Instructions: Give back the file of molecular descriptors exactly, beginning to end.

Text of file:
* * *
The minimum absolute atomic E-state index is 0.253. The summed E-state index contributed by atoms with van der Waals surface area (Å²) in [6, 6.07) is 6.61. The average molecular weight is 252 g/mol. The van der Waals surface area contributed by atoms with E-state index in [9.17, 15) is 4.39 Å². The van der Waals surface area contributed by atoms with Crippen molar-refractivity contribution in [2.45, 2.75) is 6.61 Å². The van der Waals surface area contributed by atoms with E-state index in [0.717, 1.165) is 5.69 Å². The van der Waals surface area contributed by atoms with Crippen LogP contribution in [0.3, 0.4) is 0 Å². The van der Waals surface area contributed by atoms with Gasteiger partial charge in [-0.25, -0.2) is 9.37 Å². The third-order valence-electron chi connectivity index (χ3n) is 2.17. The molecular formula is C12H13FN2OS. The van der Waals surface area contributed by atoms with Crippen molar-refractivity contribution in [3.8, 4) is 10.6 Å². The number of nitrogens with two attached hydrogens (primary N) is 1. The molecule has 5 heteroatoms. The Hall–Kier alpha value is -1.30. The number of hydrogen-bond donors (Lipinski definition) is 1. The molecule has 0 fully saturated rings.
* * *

The minimum absolute atomic E-state index is 0.253. The summed E-state index contributed by atoms with van der Waals surface area (Å²) in [6, 6.07) is 6.61. The average molecular weight is 252 g/mol. The van der Waals surface area contributed by atoms with E-state index in [9.17, 15) is 4.39 Å². The van der Waals surface area contributed by atoms with Crippen molar-refractivity contribution in [2.45, 2.75) is 6.61 Å². The van der Waals surface area contributed by atoms with E-state index in [0.717, 1.165) is 5.69 Å². The van der Waals surface area contributed by atoms with Crippen LogP contribution in [0.3, 0.4) is 0 Å². The van der Waals surface area contributed by atoms with Gasteiger partial charge in [-0.25, -0.2) is 9.37 Å². The third-order valence-electron chi connectivity index (χ3n) is 2.17. The molecular formula is C12H13FN2OS. The van der Waals surface area contributed by atoms with Crippen molar-refractivity contribution in [3.8, 4) is 10.6 Å². The number of nitrogens with two attached hydrogens (primary N) is 1. The molecule has 5 heteroatoms. The Hall–Kier alpha value is -1.30. The number of hydrogen-bond donors (Lipinski definition) is 1. The molecule has 0 fully saturated rings.